mericlone – (MER-i-clon). A plant propagated by tissue culture form meristem tissue.
meristem – (MER-i-stem). Undifferentiated tissue that is capable of developing into specialized
tissue such as toot, leaf or stem. In orchids, a plant produced by culturing meristematic tissue.
Miltonia – (mil-TOH-nee-ah).
The popularity of Miltonias, known as the Pansy Face orchids is spreading, thanks to the modern vigorous and
floriferous hybrids. There is an irresistible charm to the richly colored flowers and care is easy either
in the home or greenhouse. The beautiful, flat flowers are borne on slender arching stems from the bases
of the most recently formed bulbs. Miltonias generally bloom spring and fall, with best results in spring.
They bloom profusely, and while the flowers last up to a month on the plant, their life is short as a cut
flower (except for Brazilian types which last well either way).
multifloral – having more than one flower per inflorescence.
mutation – (mew-TAY-shun). A sudden departure from the parent type, due to a change in a gene or
chromosome; an individual resulting from such a departure.
node – (NOED). A joint or point on a stem at which leaves, flowers or other organs arise or have potential
Oncidium – (on-SID-ee-um).
Oncidium are very popular both for ease of growing and long lasting sprays of flowers. They can be grown both
in the home, as well as in a sheltered area in the garden during warmer months and will bloom once a year. All
combinations of Oncidium and related types have been produced through hybridizing and offer a wide range of color
patterns as well as cultural flexibility.
orchid – (Or-kid). Members of the Orchidaceae, a family in the monocotyledons which are a major group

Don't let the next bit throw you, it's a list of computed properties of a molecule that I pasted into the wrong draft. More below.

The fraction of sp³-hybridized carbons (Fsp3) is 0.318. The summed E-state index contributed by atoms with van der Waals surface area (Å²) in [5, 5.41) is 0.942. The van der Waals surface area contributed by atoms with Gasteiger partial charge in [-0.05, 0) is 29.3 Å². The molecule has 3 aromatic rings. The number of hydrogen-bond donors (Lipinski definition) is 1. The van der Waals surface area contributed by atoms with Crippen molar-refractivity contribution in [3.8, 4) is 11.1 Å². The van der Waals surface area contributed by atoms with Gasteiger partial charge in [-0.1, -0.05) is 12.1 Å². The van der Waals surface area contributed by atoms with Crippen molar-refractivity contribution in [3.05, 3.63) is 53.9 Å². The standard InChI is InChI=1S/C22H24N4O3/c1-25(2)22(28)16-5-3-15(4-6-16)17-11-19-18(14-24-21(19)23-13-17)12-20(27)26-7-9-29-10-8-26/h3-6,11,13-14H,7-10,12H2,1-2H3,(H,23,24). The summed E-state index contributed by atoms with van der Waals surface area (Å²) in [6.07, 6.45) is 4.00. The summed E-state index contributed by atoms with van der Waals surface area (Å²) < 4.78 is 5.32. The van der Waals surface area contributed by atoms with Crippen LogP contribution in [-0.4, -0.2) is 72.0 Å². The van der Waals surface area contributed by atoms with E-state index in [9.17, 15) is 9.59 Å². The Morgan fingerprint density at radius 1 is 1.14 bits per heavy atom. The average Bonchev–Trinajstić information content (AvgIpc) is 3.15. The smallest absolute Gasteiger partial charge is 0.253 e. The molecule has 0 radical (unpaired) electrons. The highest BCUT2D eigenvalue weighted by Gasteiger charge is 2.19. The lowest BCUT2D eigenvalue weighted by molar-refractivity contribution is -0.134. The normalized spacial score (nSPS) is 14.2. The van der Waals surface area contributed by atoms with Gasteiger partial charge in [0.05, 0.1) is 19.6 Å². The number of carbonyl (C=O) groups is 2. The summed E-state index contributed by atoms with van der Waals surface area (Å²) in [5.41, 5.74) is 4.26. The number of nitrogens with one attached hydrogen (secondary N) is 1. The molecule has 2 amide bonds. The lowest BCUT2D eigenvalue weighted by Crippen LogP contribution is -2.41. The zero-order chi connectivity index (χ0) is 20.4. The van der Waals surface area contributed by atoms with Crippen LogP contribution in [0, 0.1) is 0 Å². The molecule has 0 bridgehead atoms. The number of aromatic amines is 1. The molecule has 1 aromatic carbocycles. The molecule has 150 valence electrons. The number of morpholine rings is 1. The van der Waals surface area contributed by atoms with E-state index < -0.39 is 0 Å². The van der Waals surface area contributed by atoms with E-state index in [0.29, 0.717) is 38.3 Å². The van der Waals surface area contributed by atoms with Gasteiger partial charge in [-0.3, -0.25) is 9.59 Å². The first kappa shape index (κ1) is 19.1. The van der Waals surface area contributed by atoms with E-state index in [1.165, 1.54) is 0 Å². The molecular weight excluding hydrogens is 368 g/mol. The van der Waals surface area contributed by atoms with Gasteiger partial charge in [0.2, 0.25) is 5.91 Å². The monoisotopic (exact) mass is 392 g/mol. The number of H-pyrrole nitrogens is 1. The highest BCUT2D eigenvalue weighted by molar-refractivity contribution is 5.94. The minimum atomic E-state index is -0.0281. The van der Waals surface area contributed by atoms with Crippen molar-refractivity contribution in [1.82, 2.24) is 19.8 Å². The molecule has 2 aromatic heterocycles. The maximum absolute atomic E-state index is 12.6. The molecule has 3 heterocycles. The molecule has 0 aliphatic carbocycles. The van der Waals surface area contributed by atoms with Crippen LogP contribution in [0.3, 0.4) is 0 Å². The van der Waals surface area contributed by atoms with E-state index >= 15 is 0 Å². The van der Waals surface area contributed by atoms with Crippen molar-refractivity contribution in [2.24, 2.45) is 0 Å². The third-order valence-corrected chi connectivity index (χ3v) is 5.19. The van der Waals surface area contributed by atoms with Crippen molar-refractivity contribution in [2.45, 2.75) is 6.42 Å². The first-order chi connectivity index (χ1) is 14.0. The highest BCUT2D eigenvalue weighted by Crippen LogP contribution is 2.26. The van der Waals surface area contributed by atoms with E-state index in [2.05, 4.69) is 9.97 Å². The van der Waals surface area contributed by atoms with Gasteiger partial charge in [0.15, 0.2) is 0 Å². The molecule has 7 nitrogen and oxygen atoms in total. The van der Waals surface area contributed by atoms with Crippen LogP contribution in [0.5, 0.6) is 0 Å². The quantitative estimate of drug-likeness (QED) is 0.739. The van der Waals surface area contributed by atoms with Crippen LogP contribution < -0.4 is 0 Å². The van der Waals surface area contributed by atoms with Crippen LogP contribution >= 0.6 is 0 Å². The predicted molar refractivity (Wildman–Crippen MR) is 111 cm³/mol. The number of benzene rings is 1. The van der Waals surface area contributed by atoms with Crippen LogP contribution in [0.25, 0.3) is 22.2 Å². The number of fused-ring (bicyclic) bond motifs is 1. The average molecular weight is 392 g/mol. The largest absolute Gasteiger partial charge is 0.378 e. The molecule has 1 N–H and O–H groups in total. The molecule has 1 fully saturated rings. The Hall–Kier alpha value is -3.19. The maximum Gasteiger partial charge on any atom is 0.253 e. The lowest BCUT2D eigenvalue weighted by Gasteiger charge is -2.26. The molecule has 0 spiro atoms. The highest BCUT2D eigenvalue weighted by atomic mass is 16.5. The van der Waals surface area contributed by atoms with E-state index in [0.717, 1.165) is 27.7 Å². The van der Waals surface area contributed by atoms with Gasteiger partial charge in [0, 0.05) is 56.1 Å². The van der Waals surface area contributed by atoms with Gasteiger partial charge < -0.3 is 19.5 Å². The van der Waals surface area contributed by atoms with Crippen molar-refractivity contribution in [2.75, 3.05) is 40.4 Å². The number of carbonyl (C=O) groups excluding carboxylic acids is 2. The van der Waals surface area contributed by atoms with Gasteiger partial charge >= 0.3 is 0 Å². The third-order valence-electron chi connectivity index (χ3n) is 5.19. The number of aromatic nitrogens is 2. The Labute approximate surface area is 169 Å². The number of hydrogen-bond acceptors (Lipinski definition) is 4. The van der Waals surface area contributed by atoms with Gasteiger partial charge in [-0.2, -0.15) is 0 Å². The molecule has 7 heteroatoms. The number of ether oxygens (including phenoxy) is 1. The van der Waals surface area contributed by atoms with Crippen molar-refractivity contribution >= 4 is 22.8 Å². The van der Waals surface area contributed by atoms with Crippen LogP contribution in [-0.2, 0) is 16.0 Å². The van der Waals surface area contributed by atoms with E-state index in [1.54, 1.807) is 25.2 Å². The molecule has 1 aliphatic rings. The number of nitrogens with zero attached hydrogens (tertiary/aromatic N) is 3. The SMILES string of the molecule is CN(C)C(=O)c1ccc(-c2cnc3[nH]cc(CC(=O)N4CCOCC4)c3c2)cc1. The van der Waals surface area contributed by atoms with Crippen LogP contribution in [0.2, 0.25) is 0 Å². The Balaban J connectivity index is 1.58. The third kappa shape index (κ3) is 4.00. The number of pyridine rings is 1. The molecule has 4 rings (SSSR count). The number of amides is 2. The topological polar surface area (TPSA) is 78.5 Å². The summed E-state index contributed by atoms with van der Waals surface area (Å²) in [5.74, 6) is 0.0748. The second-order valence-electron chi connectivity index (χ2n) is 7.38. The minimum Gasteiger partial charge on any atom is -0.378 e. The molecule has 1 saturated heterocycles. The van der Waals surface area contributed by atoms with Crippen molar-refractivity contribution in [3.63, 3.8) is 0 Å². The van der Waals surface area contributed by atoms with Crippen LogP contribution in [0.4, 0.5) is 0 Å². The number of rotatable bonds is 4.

of flowering plants. Presently, the orchid family comprises about 35,000 species and 60,000 registered hybrids.
Paphiopedilum – (paff-ee-oh-PED-ih-lum). The exotic, wax-like, richly colored blooms last for
weeks sometimes months! They are ideal for home growing. Paphiopedilum, also known as Lady Slippers, have no
psuedobulbs but are made up of attractive, glossy green leaves. After leaves are fully formed, the flower stem
rises from the center of the newly developed growth.
pathogen – (PATH-o-jen). A disease producing organism.
pathogenic – (PATH-o-jen-ik). Producing disease.
petal – (PE-tul). One of the inner whorl of organs surrounding the sexual parts of the flower. They are
often colorful and attractive to pollinating insects.
Phalaenopsis – (fah-lay-NOP-sis). Phalaenopsis, commonly referred to as the Moth Orchid, are
considered one of the easiest orchids to grow and bloom in the home. The long lasting sprays of flowers bloom
two to three months or longer. The flowering season varies, and the plant may bloom more than once
during the year.
pseudobulb – (SOO-doh-bulb). A thickened portion of a stem, resembling a bulb but not being a true bulb,
which is an underground modified bud.
raceme – (ray-SEEM). A simple type of flower inflorescence that looks like a long stem with flowers
arising along it.
rhizome – (RI-zoem). A stem that produces roots and above-ground organs such as stems, pseudobulbs and
flowers. In epiphytic orchids it is usually found on the surface; in terrestrial orchids it may be underground.
sepal – (SEE-pul). One of the separate parts of the flower forming the calyx.
sheath – (SHEETH). A tubular structure surrounding some parts of the plant.
species – (SPEE-sheez). A group of plants (or animals) showing intergradation among its individuals and
having in common one or more characteristics which definitely separate it from any other group; a kind of
plant distinct from other plants.
spur – (SPER). A hallow, sac-like or tubular extension of the base of the lip, usually bearing nectar.
stamen – (STA-min). The pollen-producing reproductive organ. Male.
stigma – (STIG-ma). That part of the pistil of a flower which is receptive to pollen.
stipe – (STYPE). The stalk-like support of a pistil, or other small organ such as pollinium.
synsepalum – (sin-SEP-al-um). An organ resulting from the fusion of the two lower sepals of a lady
slipper orchid (Paphiopedilum). It is found below and behind the lip or pouch.
terrestrial – (ter-RES-tri-al). Growing in the ground and supported by soil.
velamen – (vel-LAY-min). The thick corky layer of cells covering the arial roots of epiphytic orchids, the
function of which is to absorb moisture from the atmosphere and attachments to supports.
whorl – (WORL). Three or more leaves, flowers or branches arranged in a circle at one point around
the main stem.